Forest Fire Smoke Poses Regional Air Problems

Forest Fire Smoke Poses Regional Air Problems

13 September 2006

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Sacramento, CA, USA — Health officials are reminding residents of the suburbs east of Sacramento to stay indoors as much as possible as heavy smoke from a forest fire near Foresthill continues to blanket the region.

Officials said smoke from the Ralston fire is also choking the air in San Joaquin and Stanislaus counties.

The blaze, which started last week, has consumed about 7,300 acres so far.

Officials with the U.S. Forest Service and California Department of Forestry and Fire Protection said the blaze is about half contained. No estimate has been given for full containment.

More than 1,300 people are fighting the fire, which began Sept. 5. The cause remains under investigation.

Officials expected the fire to be active today. Rolling logs from fire-damaged trees continue to challenge firefighting efforts, a spokesman said. A strong cold front is anticipated to move over the fire area Thursday, bringing westerly winds gusting up to 30 mph.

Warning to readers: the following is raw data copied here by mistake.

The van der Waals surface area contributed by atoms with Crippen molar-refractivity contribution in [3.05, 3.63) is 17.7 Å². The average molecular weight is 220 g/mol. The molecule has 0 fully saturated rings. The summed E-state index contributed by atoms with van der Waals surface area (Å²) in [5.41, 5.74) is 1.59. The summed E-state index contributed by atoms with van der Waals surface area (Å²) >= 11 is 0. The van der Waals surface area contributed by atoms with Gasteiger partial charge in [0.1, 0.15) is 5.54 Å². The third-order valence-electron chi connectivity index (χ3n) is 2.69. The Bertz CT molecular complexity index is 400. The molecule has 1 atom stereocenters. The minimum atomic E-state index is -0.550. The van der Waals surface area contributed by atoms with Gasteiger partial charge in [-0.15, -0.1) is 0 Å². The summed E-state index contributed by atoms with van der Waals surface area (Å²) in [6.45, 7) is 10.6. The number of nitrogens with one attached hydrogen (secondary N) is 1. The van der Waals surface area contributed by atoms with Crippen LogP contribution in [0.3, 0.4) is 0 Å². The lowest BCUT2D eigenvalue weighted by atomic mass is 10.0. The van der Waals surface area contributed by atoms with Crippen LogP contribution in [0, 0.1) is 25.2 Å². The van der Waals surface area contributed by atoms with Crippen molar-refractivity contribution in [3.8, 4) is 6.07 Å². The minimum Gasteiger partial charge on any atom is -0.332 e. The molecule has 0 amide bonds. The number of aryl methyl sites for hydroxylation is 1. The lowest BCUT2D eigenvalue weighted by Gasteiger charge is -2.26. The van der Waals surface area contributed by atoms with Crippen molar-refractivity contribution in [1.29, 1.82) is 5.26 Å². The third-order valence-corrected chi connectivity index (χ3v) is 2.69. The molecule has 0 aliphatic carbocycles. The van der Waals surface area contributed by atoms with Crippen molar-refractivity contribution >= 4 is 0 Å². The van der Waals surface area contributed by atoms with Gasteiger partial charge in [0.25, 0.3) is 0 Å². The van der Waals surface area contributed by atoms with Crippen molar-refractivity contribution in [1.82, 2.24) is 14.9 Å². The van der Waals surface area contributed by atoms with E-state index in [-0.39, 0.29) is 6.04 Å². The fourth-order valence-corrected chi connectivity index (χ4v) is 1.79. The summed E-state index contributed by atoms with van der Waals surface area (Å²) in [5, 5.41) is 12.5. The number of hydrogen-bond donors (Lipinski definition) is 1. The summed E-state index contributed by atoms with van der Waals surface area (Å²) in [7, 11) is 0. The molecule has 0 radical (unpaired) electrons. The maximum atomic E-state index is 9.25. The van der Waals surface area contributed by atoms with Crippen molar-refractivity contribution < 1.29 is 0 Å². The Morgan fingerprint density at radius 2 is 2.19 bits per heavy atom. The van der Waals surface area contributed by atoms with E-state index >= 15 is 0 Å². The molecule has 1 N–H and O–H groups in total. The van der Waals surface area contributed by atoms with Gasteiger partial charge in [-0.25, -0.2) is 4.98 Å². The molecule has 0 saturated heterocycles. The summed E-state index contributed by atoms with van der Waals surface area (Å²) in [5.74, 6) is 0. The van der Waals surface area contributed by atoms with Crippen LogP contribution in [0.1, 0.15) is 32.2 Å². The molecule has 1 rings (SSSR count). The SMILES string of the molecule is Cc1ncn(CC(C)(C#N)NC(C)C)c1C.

Crews are working to hold the fire south of the North Fork of the American River and north of the Rubicon River. Immediate threat to the communities of Volcanoville and Michigan Bluff has diminished and resources assigned to those areas have been reduced.

The following areas are closed to the public:

* Mosquito Ridge Road, from Foresthill Road to Robinson Flat Road
* Blacksmith Flat Road, from Mosquito Ridge Road to Ramsy Crossing
* Ralston Ridge Road, from Blacksmith Flat Road to French House.

A community information meeting will take place at 6 p.m. tonight at Georgetown Elementary School.

A health warning has been issued in the Sacramento area and the northern part of the San Joaquin Valley. Those with health problems or who are otherwise sensitive to poor air quality are being asked to limit their outdoor exposure.

Officials urge people in the affected areas to:

* Avoid strenuous work or exercise outside.
* Drink plenty of water to stay hydrated and keep your airway moist and able to cope with smoke particles.
* Avoid the use of paper masks, which do not provide much protection and can actually restrict air flow.

Air quality officials also declared a “Spare the Air Day,” asking commuters to carpool or avoid driving, if possible.


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